Deepwater Drilling in the Gulf Bounces Back
The infamous BP oil spill caused chaos in the US deepwater oil industry, but now drilling in the US Gulf of Mexico (GoM) is making a comeback, according to natural resources experts GlobalData.
The new research states that despite increased US government restrictions which followed the Deepwater Horizon explosion – combined with the risks and high costs involved in deepwater drilling – climbing crude oil prices will see GoM oil production surpass its former records.
BP plc’s Macondo well experienced a blowout in April 2010, resulting in the destruction of the Deepwater Horizon drilling rig, a 5 million barrel (MMbbl) oil spill, and a six-month moratorium issued by the US government for certain areas of the GoM. However, a recent surge in issued permits indicates the return of large-scale deepwater drilling to the area.
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The US government issued 44 drilling permits in Q1 (January to March) of 2012 -a promising figure considering that throughout all of 2011 and 2010 the US government issued only 79 and 74 permits respectively. This growth suggests that deepwater drilling in the GoM will return to levels seen before April 2010 by the end of 2012.
One major attraction for deepwater oil exploration in the GoM is the stable political climate and clear regulations, while many other parts of the world see oil and gas investment opportunities marred by regime changes or nationalization. The US and Mexican governments entered into an agreement in February 2012, which set a framework to facilitate hydrocarbon exploration and production in the GoM. The agreement enables lease operators in the US GoM to coordinate with Petroleos Mexicanos (Pemex), the Mexican National Oil Company (NOC) for joint exploration and production of hydrocarbons in the GoM in the Mexican maritime boundary of GoM. The agreement allows a greater level of freedom for US oil corporations, and is expected to increase investment and drilling in the GoM.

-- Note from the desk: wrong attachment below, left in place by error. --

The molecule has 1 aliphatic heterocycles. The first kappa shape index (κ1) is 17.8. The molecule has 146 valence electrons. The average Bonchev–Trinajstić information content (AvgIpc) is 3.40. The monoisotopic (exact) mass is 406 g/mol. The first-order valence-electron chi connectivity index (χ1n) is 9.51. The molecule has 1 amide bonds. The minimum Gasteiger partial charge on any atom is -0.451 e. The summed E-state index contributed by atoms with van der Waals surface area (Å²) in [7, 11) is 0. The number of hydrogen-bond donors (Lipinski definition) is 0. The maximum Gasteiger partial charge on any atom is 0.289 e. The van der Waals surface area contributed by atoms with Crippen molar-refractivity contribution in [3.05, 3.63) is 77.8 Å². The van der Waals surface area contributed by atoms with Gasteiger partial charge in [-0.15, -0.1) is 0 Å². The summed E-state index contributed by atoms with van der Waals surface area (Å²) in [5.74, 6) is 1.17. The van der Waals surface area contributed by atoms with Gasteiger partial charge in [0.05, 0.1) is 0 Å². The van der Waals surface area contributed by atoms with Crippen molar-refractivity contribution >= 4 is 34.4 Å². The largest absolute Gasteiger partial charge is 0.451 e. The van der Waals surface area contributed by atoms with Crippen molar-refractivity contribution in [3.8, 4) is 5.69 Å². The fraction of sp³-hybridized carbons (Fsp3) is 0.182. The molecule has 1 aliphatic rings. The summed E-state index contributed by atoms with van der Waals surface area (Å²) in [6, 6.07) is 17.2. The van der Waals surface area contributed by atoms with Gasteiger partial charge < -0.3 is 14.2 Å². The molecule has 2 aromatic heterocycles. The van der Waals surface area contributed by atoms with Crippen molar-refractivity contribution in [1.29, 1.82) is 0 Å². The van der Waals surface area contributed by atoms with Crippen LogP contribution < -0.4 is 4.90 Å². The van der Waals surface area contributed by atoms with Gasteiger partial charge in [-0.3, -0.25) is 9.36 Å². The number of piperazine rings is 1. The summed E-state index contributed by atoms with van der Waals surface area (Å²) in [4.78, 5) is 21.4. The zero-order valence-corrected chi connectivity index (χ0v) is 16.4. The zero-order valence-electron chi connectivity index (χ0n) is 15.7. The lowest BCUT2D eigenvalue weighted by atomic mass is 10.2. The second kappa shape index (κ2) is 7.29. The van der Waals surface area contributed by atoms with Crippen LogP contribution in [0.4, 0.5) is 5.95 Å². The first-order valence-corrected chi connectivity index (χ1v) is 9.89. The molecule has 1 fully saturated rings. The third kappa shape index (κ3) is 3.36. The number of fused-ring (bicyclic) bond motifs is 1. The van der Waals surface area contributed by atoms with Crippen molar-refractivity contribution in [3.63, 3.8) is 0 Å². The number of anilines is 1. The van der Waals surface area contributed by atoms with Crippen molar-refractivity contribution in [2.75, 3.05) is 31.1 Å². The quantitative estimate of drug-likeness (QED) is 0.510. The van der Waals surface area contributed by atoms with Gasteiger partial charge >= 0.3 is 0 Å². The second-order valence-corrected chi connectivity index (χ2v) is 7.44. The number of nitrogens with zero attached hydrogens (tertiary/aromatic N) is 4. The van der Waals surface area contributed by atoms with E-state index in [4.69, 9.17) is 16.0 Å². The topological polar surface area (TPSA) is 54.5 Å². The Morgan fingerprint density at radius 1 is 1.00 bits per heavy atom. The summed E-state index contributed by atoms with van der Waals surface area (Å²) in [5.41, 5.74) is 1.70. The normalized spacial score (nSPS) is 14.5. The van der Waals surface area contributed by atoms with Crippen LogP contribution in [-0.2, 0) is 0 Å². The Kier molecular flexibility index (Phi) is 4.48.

Major International Oil Companies (IOCs) such as BP and Chevron Corporation have always dominated the deepwater drilling in the GoM, and are at the forefront of the drilling resurgence. Out of the 44 deepwater drilling permits issued in Q1 2012, BP (with 13) and Chevron (with 14) garnered the majority. IOCs hold the required technological expertise, and the capacity to fund high capital expenditure and potential multi-billion-dollar liability risks in the event of another oil spill.
However, the dominance of IOCs in the GoM deepwater exploration is enhanced by an apparent lack of interest from some small independent US operators, as regions such as the Bakken and Eagle Ford shales offer attractive opportunities without the levels of risk involved in deepwater drilling.
Technology revolution for water retailers
In April 2017, the UK’s water retail market in the world opened for business – the single biggest change to the water sector since privatisation. This development allowed businesses, charities and public sector organisations to shop around for the best deal.
However, like any industry, this change hasn’t been without its sticking points; here, Paul Williams, CTO at Everflow Tech (pictured far right), discusses how retailers can harness technology to their advantage
Quotations could take up to a week to produce, billing software had to be manually updated and brokers were unable to manage the complete customer journey in one place – all of which took time, cost money and allowed for human error.
The more complexity that was involved in billing or quoting, the more contact end customers needed to have with their retailers, pushing up the cost to serve for every SPID. This meant retailers – ourselves included – found themselves in a situation where profits were simply eaten up by service costs.